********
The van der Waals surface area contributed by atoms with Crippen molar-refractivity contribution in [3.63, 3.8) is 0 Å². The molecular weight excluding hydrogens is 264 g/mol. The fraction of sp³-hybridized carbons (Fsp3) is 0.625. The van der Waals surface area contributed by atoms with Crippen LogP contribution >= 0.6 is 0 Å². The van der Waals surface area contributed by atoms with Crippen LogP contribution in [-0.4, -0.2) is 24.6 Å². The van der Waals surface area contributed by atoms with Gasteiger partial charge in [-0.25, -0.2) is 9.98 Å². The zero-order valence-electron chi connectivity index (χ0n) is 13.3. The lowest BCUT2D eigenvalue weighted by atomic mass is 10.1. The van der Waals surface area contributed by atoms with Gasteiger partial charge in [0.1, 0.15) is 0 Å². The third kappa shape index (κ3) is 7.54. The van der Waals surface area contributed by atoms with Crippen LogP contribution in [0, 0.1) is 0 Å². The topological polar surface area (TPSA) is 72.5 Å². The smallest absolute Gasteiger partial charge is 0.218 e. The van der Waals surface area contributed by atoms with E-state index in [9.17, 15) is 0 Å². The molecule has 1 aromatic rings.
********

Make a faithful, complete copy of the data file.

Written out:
The van der Waals surface area contributed by atoms with Crippen molar-refractivity contribution in [3.63, 3.8) is 0 Å². The molecular weight excluding hydrogens is 264 g/mol. The fraction of sp³-hybridized carbons (Fsp3) is 0.625. The van der Waals surface area contributed by atoms with Crippen LogP contribution >= 0.6 is 0 Å². The van der Waals surface area contributed by atoms with Crippen LogP contribution in [-0.4, -0.2) is 24.6 Å². The van der Waals surface area contributed by atoms with Gasteiger partial charge in [-0.25, -0.2) is 9.98 Å². The zero-order valence-electron chi connectivity index (χ0n) is 13.3. The lowest BCUT2D eigenvalue weighted by atomic mass is 10.1. The van der Waals surface area contributed by atoms with Gasteiger partial charge in [0.1, 0.15) is 0 Å². The third kappa shape index (κ3) is 7.54. The van der Waals surface area contributed by atoms with Crippen LogP contribution in [0, 0.1) is 0 Å². The topological polar surface area (TPSA) is 72.5 Å². The smallest absolute Gasteiger partial charge is 0.218 e. The van der Waals surface area contributed by atoms with E-state index in [9.17, 15) is 0 Å². The molecule has 1 aromatic rings.